By U.S. Senator Martin Heinrich
August 1, 2017

New Mexico has long been at the center of technology innovation. Research and development at our national laboratories, universities and military installations has led to major breakthroughs in computing, energy, health care and national security.

The technology industry is a driving force in creating jobs and expanding economic growth. In 2016 alone, the technology sector contributed more than $1 trillion to the U.S. economy, employed more than 7 million workers and added more than 100,000 new jobs. Almost 50,000 New Mexicans work in the tech sector at both our federal research labs and in the private sector at innovative information technology, manufacturing and engineering companies. The average tech industry wage in New Mexico is $85,200 a year, which is double the average state wage.

Despite these impressive numbers, tech employers often say they can't find candidates with the right skills to grow their businesses. In the fourth quarter, there were more than 2,000 tech occupation job openings in New Mexico. Additionally, Sandia National Laboratory and Los Alamos National Laboratories estimate they will need to fill over 5,000 vacancies in the next five years. Equipping our students and workers with the skills they need to fill those high-paying 21st-century jobs is essential if we want to build a vibrant economic future in New Mexico.

Post-secondary education is increasingly important for success in the modern economy. However, not every tech career requires a four-year degree - and that includes numerous positions at our national labs. For many career paths, complementing classroom training with practical on-the-job experiences is the most effective and efficient way for workers to develop the skills necessary to thrive.

Apprenticeships are a proven method to develop workers, but America lags far behind peer countries implementing them. That's why I introduced the bipartisan Championing Apprenticeships for New Careers and Employees in Technology (CHANCE in Tech) Act with Sen. Cory Gardner (R-Colo.) to encourage educators and businesses to start apprenticeship programs for the tech sector. This will connect more American workers to a growing sector where jobs are opening up every day.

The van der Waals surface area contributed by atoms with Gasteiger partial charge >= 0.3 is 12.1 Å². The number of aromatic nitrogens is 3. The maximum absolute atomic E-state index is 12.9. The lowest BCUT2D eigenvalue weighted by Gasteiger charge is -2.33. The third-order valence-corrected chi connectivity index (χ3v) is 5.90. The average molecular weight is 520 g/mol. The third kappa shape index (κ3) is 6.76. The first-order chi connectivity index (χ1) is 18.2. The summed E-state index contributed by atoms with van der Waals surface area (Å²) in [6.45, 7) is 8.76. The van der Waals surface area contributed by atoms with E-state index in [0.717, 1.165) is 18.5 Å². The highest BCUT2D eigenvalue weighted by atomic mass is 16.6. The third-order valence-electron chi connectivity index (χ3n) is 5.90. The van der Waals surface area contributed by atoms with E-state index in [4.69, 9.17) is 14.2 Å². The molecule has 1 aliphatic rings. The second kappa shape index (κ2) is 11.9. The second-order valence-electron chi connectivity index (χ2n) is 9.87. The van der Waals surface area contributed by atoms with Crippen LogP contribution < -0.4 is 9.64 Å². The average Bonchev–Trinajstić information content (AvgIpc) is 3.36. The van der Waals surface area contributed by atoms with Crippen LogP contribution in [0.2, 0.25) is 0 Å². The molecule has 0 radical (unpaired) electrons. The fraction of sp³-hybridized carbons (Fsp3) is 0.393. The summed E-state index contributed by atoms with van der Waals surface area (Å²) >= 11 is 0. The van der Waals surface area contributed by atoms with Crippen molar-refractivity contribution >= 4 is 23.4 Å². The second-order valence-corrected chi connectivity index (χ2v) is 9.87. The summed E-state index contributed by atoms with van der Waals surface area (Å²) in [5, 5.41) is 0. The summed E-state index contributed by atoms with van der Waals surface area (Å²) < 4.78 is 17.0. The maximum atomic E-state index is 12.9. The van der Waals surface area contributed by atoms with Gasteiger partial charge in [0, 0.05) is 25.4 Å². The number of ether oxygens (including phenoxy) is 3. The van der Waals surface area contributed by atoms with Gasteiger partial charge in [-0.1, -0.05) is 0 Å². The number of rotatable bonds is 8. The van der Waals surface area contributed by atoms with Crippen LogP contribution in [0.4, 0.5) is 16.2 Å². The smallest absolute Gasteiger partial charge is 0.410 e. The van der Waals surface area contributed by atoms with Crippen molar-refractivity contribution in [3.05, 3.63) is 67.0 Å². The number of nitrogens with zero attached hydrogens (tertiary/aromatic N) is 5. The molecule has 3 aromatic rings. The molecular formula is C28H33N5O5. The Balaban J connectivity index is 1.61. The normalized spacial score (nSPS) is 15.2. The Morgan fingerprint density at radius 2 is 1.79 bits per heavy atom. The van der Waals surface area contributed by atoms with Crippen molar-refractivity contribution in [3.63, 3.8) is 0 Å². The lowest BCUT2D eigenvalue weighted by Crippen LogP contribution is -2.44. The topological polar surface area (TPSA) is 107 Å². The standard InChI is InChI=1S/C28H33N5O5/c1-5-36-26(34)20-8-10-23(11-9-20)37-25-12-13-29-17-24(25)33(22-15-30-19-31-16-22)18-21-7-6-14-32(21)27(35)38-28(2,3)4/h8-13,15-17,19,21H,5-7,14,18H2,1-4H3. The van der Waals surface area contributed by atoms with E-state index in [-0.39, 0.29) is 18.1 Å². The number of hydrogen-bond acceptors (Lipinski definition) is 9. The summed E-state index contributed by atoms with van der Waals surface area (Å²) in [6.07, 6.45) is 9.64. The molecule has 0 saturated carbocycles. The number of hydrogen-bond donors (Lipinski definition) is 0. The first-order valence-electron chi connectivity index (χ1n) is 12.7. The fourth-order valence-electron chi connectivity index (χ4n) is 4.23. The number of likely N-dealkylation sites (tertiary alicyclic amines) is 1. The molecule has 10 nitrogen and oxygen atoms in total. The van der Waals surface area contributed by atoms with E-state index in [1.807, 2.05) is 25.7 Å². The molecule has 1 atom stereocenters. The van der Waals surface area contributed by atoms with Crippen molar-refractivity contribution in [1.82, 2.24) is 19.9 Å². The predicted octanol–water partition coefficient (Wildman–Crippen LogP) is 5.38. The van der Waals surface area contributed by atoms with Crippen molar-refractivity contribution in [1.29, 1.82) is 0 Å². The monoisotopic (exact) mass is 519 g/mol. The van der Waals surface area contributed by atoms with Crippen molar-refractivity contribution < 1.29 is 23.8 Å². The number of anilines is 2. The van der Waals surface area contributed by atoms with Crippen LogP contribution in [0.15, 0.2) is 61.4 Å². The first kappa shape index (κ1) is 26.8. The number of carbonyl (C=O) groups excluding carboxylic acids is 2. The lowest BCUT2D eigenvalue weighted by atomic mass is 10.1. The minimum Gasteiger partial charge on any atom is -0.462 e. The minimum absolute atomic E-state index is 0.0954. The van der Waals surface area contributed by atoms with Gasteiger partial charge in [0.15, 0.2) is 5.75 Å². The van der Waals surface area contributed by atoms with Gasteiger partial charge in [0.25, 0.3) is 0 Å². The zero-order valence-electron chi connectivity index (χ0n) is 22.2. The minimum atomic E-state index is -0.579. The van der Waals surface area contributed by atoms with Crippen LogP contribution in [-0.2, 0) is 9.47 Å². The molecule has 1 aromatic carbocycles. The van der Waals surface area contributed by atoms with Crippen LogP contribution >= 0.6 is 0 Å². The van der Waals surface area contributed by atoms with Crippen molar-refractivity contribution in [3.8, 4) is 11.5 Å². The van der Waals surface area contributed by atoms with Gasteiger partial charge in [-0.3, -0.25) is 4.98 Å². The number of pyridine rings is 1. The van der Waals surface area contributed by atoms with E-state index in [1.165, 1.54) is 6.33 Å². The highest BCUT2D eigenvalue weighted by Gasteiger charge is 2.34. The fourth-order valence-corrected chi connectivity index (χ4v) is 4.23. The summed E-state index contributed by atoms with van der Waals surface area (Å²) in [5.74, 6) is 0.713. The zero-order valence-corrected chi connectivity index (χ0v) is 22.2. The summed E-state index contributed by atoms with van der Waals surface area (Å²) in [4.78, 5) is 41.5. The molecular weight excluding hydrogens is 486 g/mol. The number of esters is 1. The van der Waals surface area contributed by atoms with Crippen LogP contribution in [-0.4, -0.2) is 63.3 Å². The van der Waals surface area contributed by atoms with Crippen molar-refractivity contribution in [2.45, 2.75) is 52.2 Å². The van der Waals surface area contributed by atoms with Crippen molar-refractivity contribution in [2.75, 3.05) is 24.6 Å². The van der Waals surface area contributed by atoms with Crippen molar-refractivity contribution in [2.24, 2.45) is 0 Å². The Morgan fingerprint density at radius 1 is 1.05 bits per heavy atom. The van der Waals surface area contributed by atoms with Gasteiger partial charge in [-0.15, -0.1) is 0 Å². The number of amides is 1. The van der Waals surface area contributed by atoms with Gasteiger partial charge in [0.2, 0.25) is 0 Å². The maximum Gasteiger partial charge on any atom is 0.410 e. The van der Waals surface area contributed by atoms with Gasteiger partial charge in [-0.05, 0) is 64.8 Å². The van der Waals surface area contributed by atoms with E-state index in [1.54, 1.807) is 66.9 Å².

Under the CHANCE in Tech Act, public-private partnerships would serve as intermediaries between employers participating in registered apprenticeship programs, industry and training partners, and government entities like state agencies and community colleges. Each intermediary would assess and train potential apprentices, lessening the regulatory burden on participating employers by taking on the responsibility of tracking success.

Community colleges have an important role to play in this effort because they understand the needs of local employers and can design programs and courses that are responsive to employers' current and future needs. The CHANCE in Tech Act was inspired by the New Mexico Information Technology Apprenticeship Program (NMITAP) at Central New Mexico Community College, which is using federal funding from the U.S. Department of Labor and partnerships with local technology businesses to build an information technology pipeline in Albuquerque.

Graduates of NMITAP learn new computer coding skills and earn industry-recognized credentials. They put those skills to use at local technology companies that provide work experience through apprenticeships. Jesse Grider, a New Mexico National Guard member who is enrolled in the program, said, "Before the apprenticeship program, I had a little real world experience." After his apprenticeship at local health technology company UnityBPO, Grider will have the skills and work experience for a long-term career.

For our state to remain competitive in the future economy, we need to recognize that learning and skill development for each New Mexican must continue over a lifetime. Investing in our workforce starts well before college or even high school. This is why access to universal pre-K is so important and why I am a strong advocate of the two-generation approach to support programs that provide opportunities for and meet the needs of parents and their children together.